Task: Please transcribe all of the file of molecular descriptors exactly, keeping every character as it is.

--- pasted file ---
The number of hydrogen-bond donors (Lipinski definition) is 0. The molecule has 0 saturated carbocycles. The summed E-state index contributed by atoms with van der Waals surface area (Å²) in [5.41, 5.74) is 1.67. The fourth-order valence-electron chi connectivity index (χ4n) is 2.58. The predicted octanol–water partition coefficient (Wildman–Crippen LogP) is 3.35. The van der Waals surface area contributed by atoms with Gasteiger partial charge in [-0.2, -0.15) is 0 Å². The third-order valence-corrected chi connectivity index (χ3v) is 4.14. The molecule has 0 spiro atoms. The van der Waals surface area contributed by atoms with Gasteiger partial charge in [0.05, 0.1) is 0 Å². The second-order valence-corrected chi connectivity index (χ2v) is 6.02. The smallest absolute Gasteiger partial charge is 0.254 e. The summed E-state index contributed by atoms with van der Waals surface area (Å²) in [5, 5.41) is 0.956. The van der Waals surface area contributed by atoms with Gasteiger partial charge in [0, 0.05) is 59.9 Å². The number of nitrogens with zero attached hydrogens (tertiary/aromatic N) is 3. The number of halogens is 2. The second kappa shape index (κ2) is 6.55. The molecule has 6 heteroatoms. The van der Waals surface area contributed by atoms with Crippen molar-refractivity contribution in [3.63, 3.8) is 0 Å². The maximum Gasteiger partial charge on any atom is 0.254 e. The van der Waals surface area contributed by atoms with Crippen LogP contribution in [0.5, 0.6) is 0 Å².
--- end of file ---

The number of hydrogen-bond donors (Lipinski definition) is 0. The molecule has 0 saturated carbocycles. The summed E-state index contributed by atoms with van der Waals surface area (Å²) in [5.41, 5.74) is 1.67. The fourth-order valence-electron chi connectivity index (χ4n) is 2.58. The predicted octanol–water partition coefficient (Wildman–Crippen LogP) is 3.35. The van der Waals surface area contributed by atoms with Gasteiger partial charge in [-0.2, -0.15) is 0 Å². The third-order valence-corrected chi connectivity index (χ3v) is 4.14. The molecule has 0 spiro atoms. The van der Waals surface area contributed by atoms with Gasteiger partial charge in [0.05, 0.1) is 0 Å². The second-order valence-corrected chi connectivity index (χ2v) is 6.02. The smallest absolute Gasteiger partial charge is 0.254 e. The summed E-state index contributed by atoms with van der Waals surface area (Å²) in [5, 5.41) is 0.956. The van der Waals surface area contributed by atoms with Gasteiger partial charge in [0, 0.05) is 59.9 Å². The number of nitrogens with zero attached hydrogens (tertiary/aromatic N) is 3. The number of halogens is 2. The second kappa shape index (κ2) is 6.55. The molecule has 6 heteroatoms. The van der Waals surface area contributed by atoms with Crippen molar-refractivity contribution in [3.63, 3.8) is 0 Å². The maximum Gasteiger partial charge on any atom is 0.254 e. The van der Waals surface area contributed by atoms with Crippen LogP contribution in [0.5, 0.6) is 0 Å².